Battery Energy Storage Common Terms and Acronyms

When novices are exposed to news, popular science and materials about solar energy and battery energy storage, they will always fail to understand some unfamiliar nouns or abbreviations. GoKWh summarizes some terms commonly used in the industry for you. Let’s check out!

Common terms and abbreviations

ESS (Energy Storage Systems) – This power system includes a battery and a power processing unit like an inverter.

AC-Coupled ESS – A battery system that connects directly to the AC main panel (e.g. Tesla Powerwall), independent of the solar energy system.

DC-Coupled ESS – A battery system that is connected through the Hybrid Inverter, and the PV panels are also connected to the same inverter.

Inverter – Convert DC energy from the solar panel to AC electricity that can be used to power your household appliances.

Single phase – AC uses two lines to distribute power. Because the single-phase electric voltage reaches the peak twice in a cycle, the instantaneous power is not constant.

Three phase – It is three groups of alternating current (power supply) with equal amplitude, equal frequency and different initial phases, which is generated by a three-phase generator with three windings. It is a common power supply in the industry.

BMS(Battery Management System) – It is a system to manage the battery. It usually has the function of measuring the battery voltage to prevent or avoid abnormal conditions such as battery over-discharge, overcharge and overtemperature.

LFP (LiFePO4) Battery -It is a lithium-ion battery that uses lithium iron phosphate (LiFePO4) as the positive electrode material and carbon as the negative electrode material. It has the characteristics of high safety, long life, high temperature resistance and low cost.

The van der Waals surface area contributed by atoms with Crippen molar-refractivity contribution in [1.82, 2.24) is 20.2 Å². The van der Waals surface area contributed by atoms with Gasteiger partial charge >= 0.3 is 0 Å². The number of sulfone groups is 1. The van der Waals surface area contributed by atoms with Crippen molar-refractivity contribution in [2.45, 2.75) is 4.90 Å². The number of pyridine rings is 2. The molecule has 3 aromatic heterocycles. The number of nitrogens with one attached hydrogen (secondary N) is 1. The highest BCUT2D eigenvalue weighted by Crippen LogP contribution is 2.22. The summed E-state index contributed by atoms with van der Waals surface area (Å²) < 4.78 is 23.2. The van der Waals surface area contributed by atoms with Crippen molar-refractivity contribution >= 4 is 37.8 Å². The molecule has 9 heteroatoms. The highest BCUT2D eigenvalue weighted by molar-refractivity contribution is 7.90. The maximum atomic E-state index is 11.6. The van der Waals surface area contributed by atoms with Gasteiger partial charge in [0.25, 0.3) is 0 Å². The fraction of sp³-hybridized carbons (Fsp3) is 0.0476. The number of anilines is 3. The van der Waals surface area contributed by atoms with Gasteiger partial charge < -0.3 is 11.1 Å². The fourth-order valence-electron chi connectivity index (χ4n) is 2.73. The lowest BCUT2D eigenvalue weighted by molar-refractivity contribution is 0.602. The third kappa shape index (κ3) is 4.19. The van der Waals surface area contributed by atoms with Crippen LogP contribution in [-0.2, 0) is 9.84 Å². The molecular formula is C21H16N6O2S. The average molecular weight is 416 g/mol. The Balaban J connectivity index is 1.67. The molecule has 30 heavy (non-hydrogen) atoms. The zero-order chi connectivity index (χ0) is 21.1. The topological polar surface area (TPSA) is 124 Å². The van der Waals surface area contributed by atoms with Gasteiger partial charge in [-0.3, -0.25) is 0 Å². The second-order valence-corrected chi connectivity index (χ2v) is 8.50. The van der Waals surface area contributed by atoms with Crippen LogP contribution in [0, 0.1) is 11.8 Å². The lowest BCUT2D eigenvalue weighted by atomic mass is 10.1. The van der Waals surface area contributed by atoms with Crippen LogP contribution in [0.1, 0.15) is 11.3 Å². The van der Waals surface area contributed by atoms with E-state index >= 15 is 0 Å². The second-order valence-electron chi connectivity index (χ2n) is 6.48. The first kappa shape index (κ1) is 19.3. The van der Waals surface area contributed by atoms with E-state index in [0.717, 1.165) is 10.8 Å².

PV system (Photovoltaic system) – An electric power system designed to supply usable solar power by means of photovoltaics. It consists of an arrangement of several components, including solar panels, a solar, as well as mounting, cabling, and other electrical accessories to set up a working system. It may also use a solar tracking system to improve the system’s overall performance and include an integrated battery.

SPI ( System performance index) – It refers to the evaluation of the energy efficiency of the energy storage battery system based on the energy exchange with the power grid. Its standard is to reduce the power grid consumption of residential buildings and minimize the negative impact on the grid connection of the photovoltaic system. It is the key index to evaluate the energy efficiency of the photovoltaic energy storage system.

Electrical terms and abbreviations

Rated power – Refers to the amount of power flowing into or out of a battery at any instant.

DoD (Depth of discharge) – The depth of discharge for a battery is the extent to which a battery can be discharged safely while ensuring enough energy is left to power the battery’s own electric requirements. Overall, DoD is another metric for the amount of energy stored in a battery that is available to you. A standard DoD is between 80% to 95%.

Round-trip efficiency – The percentage of stored electrical energy that is later recovered or usable. The more efficient the round trip, the less energy is lost during storage.

Cycle life – It refers to the number of cycles and time limit for the battery to be charged and discharged normally before losing its normal working performance.

MPPT (Maximum power point tracking) – It is a converter that converts the higher DC voltage in the PV board into low-voltage electricity to charge the battery. Optimizes connectivity between PV panels and battery packs or utility grids.

IP (Ingress Protection) – It means that the electrical appliances are classified according to their dust-proof and moisture-proof characteristics. The protection level consists of two numbers. The larger the number, the higher the protection level.

Critical Load – Household loads are supported by the battery / ESS system when the power from the grid becomes unavailable.

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